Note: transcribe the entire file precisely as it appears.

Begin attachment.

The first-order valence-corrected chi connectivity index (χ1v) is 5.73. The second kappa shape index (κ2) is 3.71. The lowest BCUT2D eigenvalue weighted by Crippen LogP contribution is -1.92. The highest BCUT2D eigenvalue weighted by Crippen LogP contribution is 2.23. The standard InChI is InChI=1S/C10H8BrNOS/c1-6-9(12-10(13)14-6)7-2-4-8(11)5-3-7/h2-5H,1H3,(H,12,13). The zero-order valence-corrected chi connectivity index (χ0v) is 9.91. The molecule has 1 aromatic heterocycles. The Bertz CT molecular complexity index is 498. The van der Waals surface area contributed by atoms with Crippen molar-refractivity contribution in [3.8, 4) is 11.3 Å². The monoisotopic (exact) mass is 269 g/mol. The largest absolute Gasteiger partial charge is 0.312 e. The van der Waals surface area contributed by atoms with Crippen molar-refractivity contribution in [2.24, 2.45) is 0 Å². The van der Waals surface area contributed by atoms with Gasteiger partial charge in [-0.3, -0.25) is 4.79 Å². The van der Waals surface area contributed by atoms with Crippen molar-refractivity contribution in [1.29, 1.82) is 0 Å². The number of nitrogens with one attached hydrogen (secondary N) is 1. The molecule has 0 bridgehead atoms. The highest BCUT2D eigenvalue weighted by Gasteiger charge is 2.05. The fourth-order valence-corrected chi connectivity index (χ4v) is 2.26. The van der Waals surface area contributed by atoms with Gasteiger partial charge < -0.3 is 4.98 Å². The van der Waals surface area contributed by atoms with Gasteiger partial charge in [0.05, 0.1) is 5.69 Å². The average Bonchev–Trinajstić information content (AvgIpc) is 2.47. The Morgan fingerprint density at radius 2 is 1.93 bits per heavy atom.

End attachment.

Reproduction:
The first-order valence-corrected chi connectivity index (χ1v) is 5.73. The second kappa shape index (κ2) is 3.71. The lowest BCUT2D eigenvalue weighted by Crippen LogP contribution is -1.92. The highest BCUT2D eigenvalue weighted by Crippen LogP contribution is 2.23. The standard InChI is InChI=1S/C10H8BrNOS/c1-6-9(12-10(13)14-6)7-2-4-8(11)5-3-7/h2-5H,1H3,(H,12,13). The zero-order valence-corrected chi connectivity index (χ0v) is 9.91. The molecule has 1 aromatic heterocycles. The Bertz CT molecular complexity index is 498. The van der Waals surface area contributed by atoms with Crippen molar-refractivity contribution in [3.8, 4) is 11.3 Å². The monoisotopic (exact) mass is 269 g/mol. The largest absolute Gasteiger partial charge is 0.312 e. The van der Waals surface area contributed by atoms with Crippen molar-refractivity contribution in [2.24, 2.45) is 0 Å². The van der Waals surface area contributed by atoms with Gasteiger partial charge in [-0.3, -0.25) is 4.79 Å². The van der Waals surface area contributed by atoms with Crippen molar-refractivity contribution in [1.29, 1.82) is 0 Å². The number of nitrogens with one attached hydrogen (secondary N) is 1. The molecule has 0 bridgehead atoms. The highest BCUT2D eigenvalue weighted by Gasteiger charge is 2.05. The fourth-order valence-corrected chi connectivity index (χ4v) is 2.26. The van der Waals surface area contributed by atoms with Gasteiger partial charge < -0.3 is 4.98 Å². The van der Waals surface area contributed by atoms with Gasteiger partial charge in [0.05, 0.1) is 5.69 Å². The average Bonchev–Trinajstić information content (AvgIpc) is 2.47. The Morgan fingerprint density at radius 2 is 1.93 bits per heavy atom.